One of the most important aspects of Steampunk is, to me, the handmade nature of our clothing and gadgetry. It’s absolutely stunning to see people’s latest Steampunk inventions or clothing and know that a true artist was behind the creation of the item. It’s a critical aspect of Steampunk to me, regardless of what you think about Steampunk as a subculture.
Recently, I was reminded of just how important the ethics of handmade is while I was at work. I was training a volunteer on procedures for our donations closet and during the quiet moments, we exchanged some small talk. The woman, who was from Algeria, told me a lot about life there, but one of her stories stuck with me more than any other.
She talked about the influence of globalization upon traditional Algerian markets. Foreign competitors were slowly permeating the nation’s economy, learning how to make Algerian goods cheaply, but poorly. She spoke of how fashion was especially affected: foreign companies would take the patterns of traditional Algerian dress and make badly constructed, mass-produced replications of the garments from cheap material. No care was taken to respect the traditions that the garments suggest; the only interest was profit.
And, unfortunately, because the desire for cheap goods seems to be near universal across the globe, Algerians were turning away from clothing produced by Algerian tailors and turning to the cheaper, foreign alternatives. The art of properly producing the garments the “Algerian” way is under siege by globalization and foreign companies that don’t care about the purpose or intent of producing a good.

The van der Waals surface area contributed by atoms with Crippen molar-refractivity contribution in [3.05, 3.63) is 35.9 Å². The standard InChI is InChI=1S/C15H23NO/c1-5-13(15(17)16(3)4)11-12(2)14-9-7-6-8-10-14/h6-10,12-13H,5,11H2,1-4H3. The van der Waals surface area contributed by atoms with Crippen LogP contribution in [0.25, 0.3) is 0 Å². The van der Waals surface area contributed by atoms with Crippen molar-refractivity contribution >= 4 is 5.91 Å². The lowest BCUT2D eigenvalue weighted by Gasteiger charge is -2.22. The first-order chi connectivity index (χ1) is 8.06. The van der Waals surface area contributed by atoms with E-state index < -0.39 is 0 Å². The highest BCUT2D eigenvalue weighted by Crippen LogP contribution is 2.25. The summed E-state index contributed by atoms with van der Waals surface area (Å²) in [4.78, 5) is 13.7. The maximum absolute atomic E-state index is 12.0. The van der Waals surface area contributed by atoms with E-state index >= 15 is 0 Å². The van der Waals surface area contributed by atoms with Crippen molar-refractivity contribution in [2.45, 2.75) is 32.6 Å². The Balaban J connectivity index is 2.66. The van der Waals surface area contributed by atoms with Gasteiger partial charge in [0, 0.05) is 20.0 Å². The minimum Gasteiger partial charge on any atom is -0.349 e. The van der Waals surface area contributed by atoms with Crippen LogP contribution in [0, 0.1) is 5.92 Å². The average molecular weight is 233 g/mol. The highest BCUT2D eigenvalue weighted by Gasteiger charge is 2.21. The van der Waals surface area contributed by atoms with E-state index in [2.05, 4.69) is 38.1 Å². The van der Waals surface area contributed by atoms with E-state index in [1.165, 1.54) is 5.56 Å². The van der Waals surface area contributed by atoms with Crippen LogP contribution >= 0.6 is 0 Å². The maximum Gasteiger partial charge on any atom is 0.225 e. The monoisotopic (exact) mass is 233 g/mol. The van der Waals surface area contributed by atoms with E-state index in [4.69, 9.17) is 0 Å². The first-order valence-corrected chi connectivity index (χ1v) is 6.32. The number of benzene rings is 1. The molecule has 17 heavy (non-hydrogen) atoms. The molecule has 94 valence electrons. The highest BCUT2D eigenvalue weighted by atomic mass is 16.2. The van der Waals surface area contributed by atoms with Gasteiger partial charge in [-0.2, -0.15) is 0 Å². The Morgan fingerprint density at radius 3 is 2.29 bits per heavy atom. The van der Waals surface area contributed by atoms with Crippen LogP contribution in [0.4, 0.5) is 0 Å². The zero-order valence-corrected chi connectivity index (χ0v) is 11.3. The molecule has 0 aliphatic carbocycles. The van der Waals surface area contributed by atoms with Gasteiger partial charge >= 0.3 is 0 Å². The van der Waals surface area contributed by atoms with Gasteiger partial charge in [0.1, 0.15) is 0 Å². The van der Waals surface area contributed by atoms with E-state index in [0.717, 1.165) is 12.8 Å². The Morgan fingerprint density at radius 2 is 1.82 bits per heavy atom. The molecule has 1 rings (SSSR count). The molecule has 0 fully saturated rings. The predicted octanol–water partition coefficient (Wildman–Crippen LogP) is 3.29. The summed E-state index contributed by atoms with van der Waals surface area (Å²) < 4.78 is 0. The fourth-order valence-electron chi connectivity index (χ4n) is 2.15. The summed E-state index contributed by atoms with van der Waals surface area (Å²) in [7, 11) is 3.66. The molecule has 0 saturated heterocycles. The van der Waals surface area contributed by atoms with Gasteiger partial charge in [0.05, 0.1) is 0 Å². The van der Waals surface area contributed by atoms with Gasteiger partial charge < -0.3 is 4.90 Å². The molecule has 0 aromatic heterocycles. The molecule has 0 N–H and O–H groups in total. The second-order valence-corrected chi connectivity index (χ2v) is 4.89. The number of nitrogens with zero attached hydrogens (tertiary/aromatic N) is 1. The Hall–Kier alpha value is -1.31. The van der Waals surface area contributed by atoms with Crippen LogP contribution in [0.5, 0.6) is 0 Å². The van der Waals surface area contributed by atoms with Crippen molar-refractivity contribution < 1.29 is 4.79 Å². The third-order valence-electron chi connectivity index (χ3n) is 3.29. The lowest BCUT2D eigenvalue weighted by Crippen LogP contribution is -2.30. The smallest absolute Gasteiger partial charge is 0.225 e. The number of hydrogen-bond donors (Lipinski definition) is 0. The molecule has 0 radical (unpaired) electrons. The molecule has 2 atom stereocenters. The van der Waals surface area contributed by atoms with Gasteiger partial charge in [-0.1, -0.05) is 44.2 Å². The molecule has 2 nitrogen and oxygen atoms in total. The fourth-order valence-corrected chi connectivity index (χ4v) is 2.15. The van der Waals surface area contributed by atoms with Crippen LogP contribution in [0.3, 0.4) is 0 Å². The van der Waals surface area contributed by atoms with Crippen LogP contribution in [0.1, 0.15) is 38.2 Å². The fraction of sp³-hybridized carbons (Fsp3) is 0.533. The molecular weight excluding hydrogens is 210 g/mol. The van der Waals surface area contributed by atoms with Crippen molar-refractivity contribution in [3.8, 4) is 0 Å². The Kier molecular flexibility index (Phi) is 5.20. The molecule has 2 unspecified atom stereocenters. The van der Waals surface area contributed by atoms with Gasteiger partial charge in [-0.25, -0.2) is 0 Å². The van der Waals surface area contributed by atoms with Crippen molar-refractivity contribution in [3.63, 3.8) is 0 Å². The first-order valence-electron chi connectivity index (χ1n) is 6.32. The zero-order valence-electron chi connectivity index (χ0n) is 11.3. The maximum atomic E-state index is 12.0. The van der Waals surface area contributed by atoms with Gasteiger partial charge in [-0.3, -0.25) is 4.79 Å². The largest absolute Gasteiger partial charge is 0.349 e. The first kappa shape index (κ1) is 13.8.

Now, please read that story again, replacing all relevant references to Algeria with Steampunk. To keep this movement “ours” handmade is the way we must go. Self produced or bought through a Steampunk artist (like on Etsy), to keep Steampunk for the Steampunks, it’s important to steer clear of the mass-produced. Not only do you do your part to take resources out of corporate America, but you also support a starving Steampunk artist if you have a piece commissioned.
As an aside to this argument, however, I would like to make a few notable exceptions to the general handmade rule: antiques, though may not be hand made can be easily employed to ethically enhance the Steampunk wardrobe. If one cannot find an item that has been hand made, but absolutely must be obtained to complete your desired look, at least buy from a locally own business.
And last, but certainly not least, is the case of gifts. My mother attempts to understand Steampunk by buying me various pieces she sees at the store (like the necklace I wore to A-Kon) and asking me if the particular item is “Steampunk” and then proceeds to gift the item to me. Because she’s sweet and well-meaning, I accept and wear these gifts because it truly is one of those situations where it is the thought that counts, and for me it is the exception rather than the rule to my wardrobe. Rather than act like a jerk and dispose of or return non-handmade items that were given to me by people who support my Steampunk lifestyle, I think it’s important to honor their intent.
So, what do you all think about this?